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When the ‘shocking’ is not surprising

By Dr Sarah Fitzgibbon - 21st Feb 2022

The failings of our child and adolescent mental health service have been known about for a long time

The recent report into the mismanagement of a number of children by the child and adolescent mental health service (CAMHS) in South Kerry has been described as “shocking” by An Taoiseach, Mícháel Martin. I question his use of this word.

I, like so many other healthcare practitioners, am not shocked. Frankly, I am more shocked at the notion that our political leaders are surprised by any one of the numerous failings elucidated in the report. They cannot be stunned to learn that there was insufficient consultant cover in the service, as they have been informed time and again of the consultant workforce crisis which is due, in part if not in full, to the appalling pay cut imposed on so-called ‘new-entrant’ consultants. Nor can they express astonishment at the lack of support provided to the doctor involved, unless they admit that the wellbeing of physicians in Ireland is regularly ignored in favour of squeezing every last drop of labour out of them. They can surely not be taken aback by the failure of a team without a clear leader to establish and maintain good quality processes and protocols. 

What has happened in South Kerry is happening all over the country, in bigger and smaller teams, in services involving both children and adults, and in environments where one or two people are doing the very best they can to steer the sinking ships to safety before any more passengers drown. 

Every doctor I know has a story about a job they did that was unsafe. We are a peripatetic workforce, moving through multiple units and services during our professional life. This gives us numerous snapshots over time of how different healthcare systems operate and we get quite good at recognising almost immediately the ones that are about to crash. As trainee doctors, because of our transience and our vulnerable junior status, we are not in a position to effect change in these scenarios, and are generally just glad to get out of there alive, and with a reasonable generic reference from the consultant that we met twice. Trainees are potentially best placed to comment on a unit’s quality and functionality, being as they are the fulcrum around which so much activity revolves. They spend significant time at the ward desk, writing up notes and looking up results. They spend the most number of hours in hospital and can tell you exactly what food is available at 3am on a Tuesday, or which taxi companies operate on Christmas Day. They are frequently ignored by permanent staff, as it is too hard to learn a whole new set of names every six months, so they are referred to in the third person or as the chattel of their leader (“Are you O’Brien’s SHO?”). Thus they are actually the perfect secret shopper, the ideal undercover agent, the ultimate potential whistle-blower. And yet, they are fully aware that they would be going rogue, heading into enemy territory without diplomatic immunity. Their boss will deny all knowledge of their existence (he may even very truthfully say he cannot remember their name). In a movie, doing the “right thing” against all odds would earn them massive kudos, an attractively-dressed partner with good hair, and a medal ceremony involving the dodgy mayor. In the HSE, it will get them stony glares, ostracism, and probable career suffocation.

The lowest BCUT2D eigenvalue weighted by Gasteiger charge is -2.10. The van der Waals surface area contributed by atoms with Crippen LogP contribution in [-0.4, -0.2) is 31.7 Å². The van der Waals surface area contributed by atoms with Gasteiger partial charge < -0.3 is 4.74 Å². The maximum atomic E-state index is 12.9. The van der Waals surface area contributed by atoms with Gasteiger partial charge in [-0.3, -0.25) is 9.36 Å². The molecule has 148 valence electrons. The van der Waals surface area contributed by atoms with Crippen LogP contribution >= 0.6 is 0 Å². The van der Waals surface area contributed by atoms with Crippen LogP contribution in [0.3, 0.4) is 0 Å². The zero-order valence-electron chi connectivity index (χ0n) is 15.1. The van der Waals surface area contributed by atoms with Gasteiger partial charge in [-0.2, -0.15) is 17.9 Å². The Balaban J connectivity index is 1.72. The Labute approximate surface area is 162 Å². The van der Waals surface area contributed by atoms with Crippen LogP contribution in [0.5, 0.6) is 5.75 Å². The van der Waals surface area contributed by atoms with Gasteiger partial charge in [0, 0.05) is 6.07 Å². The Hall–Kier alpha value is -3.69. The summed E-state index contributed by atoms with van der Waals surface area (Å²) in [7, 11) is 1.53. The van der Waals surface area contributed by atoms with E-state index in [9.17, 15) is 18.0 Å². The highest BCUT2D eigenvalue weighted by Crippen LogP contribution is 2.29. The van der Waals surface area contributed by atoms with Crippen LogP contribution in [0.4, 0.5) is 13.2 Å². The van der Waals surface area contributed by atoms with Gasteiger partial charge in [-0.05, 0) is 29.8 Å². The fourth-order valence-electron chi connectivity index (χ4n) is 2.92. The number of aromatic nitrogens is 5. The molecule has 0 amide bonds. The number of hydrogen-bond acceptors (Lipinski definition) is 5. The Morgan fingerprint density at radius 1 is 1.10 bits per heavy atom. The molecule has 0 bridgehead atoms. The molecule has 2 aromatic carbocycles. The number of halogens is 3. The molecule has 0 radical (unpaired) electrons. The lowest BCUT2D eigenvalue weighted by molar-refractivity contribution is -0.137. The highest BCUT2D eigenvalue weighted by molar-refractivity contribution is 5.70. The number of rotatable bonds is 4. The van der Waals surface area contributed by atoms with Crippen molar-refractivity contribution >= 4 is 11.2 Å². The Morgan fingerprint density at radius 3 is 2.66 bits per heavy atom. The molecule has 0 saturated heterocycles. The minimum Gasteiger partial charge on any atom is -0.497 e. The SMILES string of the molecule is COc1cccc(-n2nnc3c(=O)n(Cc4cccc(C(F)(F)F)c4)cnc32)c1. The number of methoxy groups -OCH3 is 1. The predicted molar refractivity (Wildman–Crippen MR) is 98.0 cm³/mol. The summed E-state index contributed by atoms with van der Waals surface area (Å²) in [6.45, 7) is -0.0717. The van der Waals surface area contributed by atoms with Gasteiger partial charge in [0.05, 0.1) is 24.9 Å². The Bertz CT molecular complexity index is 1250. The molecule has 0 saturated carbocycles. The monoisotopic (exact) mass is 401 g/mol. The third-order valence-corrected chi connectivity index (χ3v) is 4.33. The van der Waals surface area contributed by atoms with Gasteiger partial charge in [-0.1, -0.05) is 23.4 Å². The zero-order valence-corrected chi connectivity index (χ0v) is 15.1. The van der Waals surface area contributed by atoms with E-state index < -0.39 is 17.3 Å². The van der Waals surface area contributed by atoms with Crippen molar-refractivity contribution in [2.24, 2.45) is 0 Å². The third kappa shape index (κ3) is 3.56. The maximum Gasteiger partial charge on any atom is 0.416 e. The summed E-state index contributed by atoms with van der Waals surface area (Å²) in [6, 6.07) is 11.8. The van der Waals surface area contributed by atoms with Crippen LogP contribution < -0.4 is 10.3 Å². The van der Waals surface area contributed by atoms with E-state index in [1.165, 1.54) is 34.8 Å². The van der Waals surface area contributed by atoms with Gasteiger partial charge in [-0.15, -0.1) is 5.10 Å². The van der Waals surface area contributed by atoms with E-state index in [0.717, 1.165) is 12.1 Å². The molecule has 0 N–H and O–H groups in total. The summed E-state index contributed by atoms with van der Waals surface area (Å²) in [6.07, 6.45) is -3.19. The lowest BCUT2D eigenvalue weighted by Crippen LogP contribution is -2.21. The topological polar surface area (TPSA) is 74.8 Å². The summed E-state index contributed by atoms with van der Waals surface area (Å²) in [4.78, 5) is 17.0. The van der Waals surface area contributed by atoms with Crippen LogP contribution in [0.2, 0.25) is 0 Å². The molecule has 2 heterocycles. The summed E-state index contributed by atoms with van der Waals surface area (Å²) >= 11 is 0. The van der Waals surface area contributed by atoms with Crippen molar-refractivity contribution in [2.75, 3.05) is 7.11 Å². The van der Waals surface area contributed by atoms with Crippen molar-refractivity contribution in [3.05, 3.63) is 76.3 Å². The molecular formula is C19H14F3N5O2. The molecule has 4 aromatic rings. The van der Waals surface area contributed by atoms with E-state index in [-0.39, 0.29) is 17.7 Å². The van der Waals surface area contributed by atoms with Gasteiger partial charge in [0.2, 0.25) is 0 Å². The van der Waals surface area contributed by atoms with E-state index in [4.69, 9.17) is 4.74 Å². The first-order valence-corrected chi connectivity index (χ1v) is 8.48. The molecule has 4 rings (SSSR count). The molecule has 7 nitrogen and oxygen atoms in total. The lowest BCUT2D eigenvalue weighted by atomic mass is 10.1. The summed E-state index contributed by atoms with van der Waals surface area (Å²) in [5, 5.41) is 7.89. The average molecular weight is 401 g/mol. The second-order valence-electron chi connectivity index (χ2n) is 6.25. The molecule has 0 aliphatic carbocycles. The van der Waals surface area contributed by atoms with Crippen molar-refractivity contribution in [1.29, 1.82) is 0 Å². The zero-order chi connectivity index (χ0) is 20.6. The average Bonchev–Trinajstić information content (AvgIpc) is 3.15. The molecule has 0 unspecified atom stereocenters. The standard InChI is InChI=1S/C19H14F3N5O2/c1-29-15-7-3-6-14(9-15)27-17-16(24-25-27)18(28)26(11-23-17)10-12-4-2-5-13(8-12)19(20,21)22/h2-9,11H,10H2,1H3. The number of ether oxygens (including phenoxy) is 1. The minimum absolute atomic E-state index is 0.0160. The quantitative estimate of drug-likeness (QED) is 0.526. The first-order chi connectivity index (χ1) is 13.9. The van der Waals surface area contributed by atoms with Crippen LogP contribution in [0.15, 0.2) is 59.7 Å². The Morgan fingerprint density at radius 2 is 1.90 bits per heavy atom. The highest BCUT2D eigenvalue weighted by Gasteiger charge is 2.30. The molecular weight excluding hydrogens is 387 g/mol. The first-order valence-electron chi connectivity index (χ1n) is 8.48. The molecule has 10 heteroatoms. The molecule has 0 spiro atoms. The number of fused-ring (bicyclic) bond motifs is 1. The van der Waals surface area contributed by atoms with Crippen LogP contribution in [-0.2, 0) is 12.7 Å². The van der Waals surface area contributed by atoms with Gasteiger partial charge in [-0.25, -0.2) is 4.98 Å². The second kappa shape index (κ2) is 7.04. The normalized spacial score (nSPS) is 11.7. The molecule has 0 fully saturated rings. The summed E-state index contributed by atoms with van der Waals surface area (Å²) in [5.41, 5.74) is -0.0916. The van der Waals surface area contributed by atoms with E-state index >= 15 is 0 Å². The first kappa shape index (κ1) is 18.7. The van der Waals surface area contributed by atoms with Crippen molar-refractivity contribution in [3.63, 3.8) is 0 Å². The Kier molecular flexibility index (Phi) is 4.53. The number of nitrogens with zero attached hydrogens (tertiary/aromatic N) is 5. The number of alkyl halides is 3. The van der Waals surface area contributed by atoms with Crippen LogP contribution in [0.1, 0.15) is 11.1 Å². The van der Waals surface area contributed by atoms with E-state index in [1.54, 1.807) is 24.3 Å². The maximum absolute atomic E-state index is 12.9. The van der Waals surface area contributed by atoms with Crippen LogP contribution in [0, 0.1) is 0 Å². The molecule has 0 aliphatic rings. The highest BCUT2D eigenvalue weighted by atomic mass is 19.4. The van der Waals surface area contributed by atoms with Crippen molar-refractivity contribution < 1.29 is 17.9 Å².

As a GP, I have recognised the problems with CAMHS for many years. I have spoken about it to colleagues, occasionally tweeted about it, and have been approached by journalists investigating its failings. I have always been a little reluctant to interact with the media on this, not wishing to expose the vulnerable families involved. I have listened to stories from parents and families where they cannot get the answers they need, where they cannot get to the end of the waiting list before the child becomes an adult, where they cannot get on to the waiting list at all, ever. 

The many families who have been harmed by the events uncovered in the South Kerry CAMHS report will be seeking some kind of resolution, some kind of acknowledgment of their mistreatment. The Government will use monetary compensation as the ‘solution’. That is not going to bring back the months and years of distress and trauma that the children and parents have been through. It is not going to be any use at all to those children who never got an appointment, never ended up reaching the top of the waiting list, never managed to prove that they even ‘deserved’ to be on the waiting list. 

Through my acceptance of this, I am complicit. 

That is what is shocking. 

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